Locked Out

On Twitter you can admire beautiful photography and art, learn from scientists, receive advice from well-known professionals, gain insight from the Dalai Lama and the Pope or see what inspires artists and musicians. Twitter offers direct access to the most fascinating people in the world. You can get real-time updates from anywhere in the world, 24/7. Twitter is a global community that never sleeps.

I joined Twitter in 2008. Since then, I’ve built great relationships, interacting and supporting people all around the world, unconditionally. And I’ve met wonderful people on Twitter; my favorite actors, musicians, writers, authors, artists, poets, change makers and philanthropists that I would have not met outside Twitter. I hope the love and respect I feel for my Twitter friends, is mutual.

Twitter is a news and social network. However, there is an essential element missing; the traditional interpersonal communication between Twitter’s management and their (automated) support system.

In the past months and long before, Twitter has been flooded with impersonators, horrible trolls and those selling followers. If you’re the target of impersonation, outright personal attacks, or flooded with spam bot followers, and you choose to file a report, you receive an automated response. In my experience, Twitter doesn’t shut down impersonators, trolls or spam bot accounts.

There is a total lack of communication as a result of non-existing customer service.

It is very important in business to be a master of your own products and services. We (the people) invest our time and energy to support Twitter. Without us, Twitter could not exist. Without us, Twitter would collapse. I think this is very important to understand. Twitter’s Customer Support System needs to take action and that action is going to make the difference. Twitter’s Customer Support System needs to listen to their customers’ concerns or they will never understand the issues the loyal Twitter users are facing. The email responses from the Twitter Help Center should not be automated.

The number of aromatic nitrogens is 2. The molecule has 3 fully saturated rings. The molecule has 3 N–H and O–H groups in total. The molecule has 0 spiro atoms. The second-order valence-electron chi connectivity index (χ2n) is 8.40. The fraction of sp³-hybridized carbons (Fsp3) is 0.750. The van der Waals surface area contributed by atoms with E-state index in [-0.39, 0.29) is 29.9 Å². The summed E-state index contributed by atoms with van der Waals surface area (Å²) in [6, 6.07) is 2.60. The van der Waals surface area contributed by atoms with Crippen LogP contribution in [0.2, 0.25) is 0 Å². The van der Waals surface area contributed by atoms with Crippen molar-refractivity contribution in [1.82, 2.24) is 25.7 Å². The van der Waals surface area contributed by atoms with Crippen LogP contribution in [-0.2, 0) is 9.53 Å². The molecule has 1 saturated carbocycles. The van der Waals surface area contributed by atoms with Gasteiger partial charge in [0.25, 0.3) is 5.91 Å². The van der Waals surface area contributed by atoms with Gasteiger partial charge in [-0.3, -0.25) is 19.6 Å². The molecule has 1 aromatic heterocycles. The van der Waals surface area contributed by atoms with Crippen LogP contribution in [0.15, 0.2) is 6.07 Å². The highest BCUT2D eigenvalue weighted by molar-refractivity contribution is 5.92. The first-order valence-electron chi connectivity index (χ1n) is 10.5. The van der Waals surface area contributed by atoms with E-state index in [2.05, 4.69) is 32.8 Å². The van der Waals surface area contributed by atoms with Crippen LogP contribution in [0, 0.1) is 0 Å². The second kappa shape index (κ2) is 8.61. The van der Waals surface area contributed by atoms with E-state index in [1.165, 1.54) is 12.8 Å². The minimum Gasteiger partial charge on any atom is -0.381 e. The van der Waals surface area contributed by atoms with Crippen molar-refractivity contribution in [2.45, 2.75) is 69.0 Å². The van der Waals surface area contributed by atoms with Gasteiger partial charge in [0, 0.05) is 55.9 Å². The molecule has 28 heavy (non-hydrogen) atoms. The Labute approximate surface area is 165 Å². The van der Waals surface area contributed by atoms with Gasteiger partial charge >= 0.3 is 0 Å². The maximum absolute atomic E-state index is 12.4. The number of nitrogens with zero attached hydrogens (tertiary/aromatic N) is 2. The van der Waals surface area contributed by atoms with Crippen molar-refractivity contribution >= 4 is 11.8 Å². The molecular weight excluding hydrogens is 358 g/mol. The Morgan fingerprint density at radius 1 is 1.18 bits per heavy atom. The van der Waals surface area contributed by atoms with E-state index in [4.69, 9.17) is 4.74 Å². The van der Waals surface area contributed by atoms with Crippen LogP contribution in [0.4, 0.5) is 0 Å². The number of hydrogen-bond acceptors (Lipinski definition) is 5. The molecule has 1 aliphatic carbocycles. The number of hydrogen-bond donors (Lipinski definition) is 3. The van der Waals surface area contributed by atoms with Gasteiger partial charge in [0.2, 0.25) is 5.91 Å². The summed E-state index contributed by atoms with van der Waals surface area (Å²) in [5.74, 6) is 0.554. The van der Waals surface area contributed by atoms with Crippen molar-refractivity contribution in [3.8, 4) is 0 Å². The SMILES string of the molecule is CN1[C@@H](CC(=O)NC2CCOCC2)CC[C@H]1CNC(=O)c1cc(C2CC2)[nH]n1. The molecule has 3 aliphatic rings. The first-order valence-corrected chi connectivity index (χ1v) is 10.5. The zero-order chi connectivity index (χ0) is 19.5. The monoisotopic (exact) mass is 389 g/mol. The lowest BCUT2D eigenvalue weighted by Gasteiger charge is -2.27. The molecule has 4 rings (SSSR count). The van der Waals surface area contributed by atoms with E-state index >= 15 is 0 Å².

This brings me to the incident I experienced on Twitter.

On Friday evening, June 26, 2015, My Twitter screen said:

“Your account appears to have exhibited automatic behavior that violates the Twitter rules. To unlock your account, please click the button below and confirm that you are the valid account owner. Enter your mobile phone number. We will send you a text message with a confirmation code. Once you’ve received it, enter the Verification code to unlock your account.”

Needless to say, I had to enter my mobile phone number in order to unlock my account. It’s noteworthy to mention that I didn’t have any phone number associated with my Twitter account (only my email address).

Which part of my Twitter feed is automated? Absolutely none. Since Twitter’s Help Center is automated, no one checked the facts.

There are also notable discrepancies between the Twitter Help Center’s procedures and what has actually happened.

1) The Twitter Help Center says: “If you have an email address associated with your account, we also sent instructions to that address. If you don’t see an email from us, please check your spam, junk and social folders.”
I didn’t receive any email from Twitter.